Why So Surprised?

Short post today, but I’ve just really gotta get this off my chest.

Very few things upset/disappoint/sadden me as much as my fellow Christians exhibiting outrage when persecuted. There is no humility in outrage. There is no love in outrage. There is no witness in outrage. The only times outrage was clearly justified within New Testament Scripture were when God’s Church or temple were defiled (when Christ overturned the vendors’ tables in the temple, when Paul called Christians to excommunicate those among them bringing evil into the Body, etc).

People, this is what we committed to when we chose to walk with Christ. Christ warned us time and time again that, hey, if you choose to walk with me you’re gonna have a tough time at points. It’s to be expected that people who don’t know Christ will act as, well, people who don’t know Christ (1 Cor. 5:12). So why do we act so surprised and angry when we get some flak?

I yearn for a day when Christian culture in America realizes that we have no greater opportunity to be a witness for Christ than to respond to all forms of persecution with the love, humility, and grace first shown to us by Christ. Please, I implore you today to dare to try to be like the Lamb who didn’t even begin to protest when falsely accused, tortured, and crucified. Let’s show the world something radical: an unnatural love it cannot know outside of Christ.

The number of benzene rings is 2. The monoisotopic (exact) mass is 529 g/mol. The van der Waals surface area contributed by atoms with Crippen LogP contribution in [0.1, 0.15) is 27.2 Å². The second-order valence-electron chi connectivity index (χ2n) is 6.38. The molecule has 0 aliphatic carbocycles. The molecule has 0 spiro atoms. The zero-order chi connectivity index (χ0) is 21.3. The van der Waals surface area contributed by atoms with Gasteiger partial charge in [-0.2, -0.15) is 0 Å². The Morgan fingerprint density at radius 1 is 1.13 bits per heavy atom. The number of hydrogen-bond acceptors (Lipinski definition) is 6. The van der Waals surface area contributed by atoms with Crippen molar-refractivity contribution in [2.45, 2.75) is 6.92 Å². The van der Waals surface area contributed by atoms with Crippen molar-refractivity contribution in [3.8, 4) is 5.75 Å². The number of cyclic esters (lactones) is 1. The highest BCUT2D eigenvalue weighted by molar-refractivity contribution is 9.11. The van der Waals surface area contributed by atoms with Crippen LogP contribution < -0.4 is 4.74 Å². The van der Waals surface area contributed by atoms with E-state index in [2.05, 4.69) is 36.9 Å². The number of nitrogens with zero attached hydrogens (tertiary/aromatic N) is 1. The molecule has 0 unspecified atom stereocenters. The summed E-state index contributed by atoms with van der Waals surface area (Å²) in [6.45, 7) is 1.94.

My Second Meaningful Encounter at One Simple Old Stoplight

Yesterday, I had my second meaningful encounter at one specific stoplight in Seattle. Some of you know about the time I was blessed by a stoplight that skipped me three times and allowed me to talk with an incredibly kind homeless man, reminding me that things we view as inconveniences are sometimes God’s way of telling us to slow down and look around.

Yesterday afternoon, I met a man named Doug at that stoplight. I pulled up and saw a homeless man with a sign that summarized a life-changing episode, saying, “Laid off, now homeless, need work.” I looked around my car to see if I had anything to give him real quick. Nope, nothing. Then I remembered that I had some extra snacks that my boss let me take home from work today.
“Hey buddy,” I called and signalled him over. “How’s it going?”
“Eh I’m alright, how about yourself?” he replied.
“No complaints here. Hey, what’s your name man.”
“Hi Doug, I’m Christopher. I just wanted to let ya know that I’ll be praying for ya. Also, I work at a cafe and have some snacks from work here. Would you like them?”
“Uh, sure,” he said, seeming kind of startled. He probably didn’t expect to encounter a guy with a little pink cardboard box offering some strange looking South African treats.
As I handed him the treats I told him, “You know, I was almost homeless once. Just last year.”
“Really? What happened?” he asked, obviously surprised.
“Lost my job, just like you. I was just kinda lucky that my parents and roommates could spot me money for my rent for a couple of months. I understand how difficult of a time it can be though, not knowing where your money for life will come from. You’ll be in my prayers man.”
Doug then reached into his pocket and pulled out the white slip that I’ve included a picture of.
“Here, these are thank you notes of sorts.” After he said this he took a bite of the spinach and feta roll I’d given him. “Wow, these are really something! Thanks!”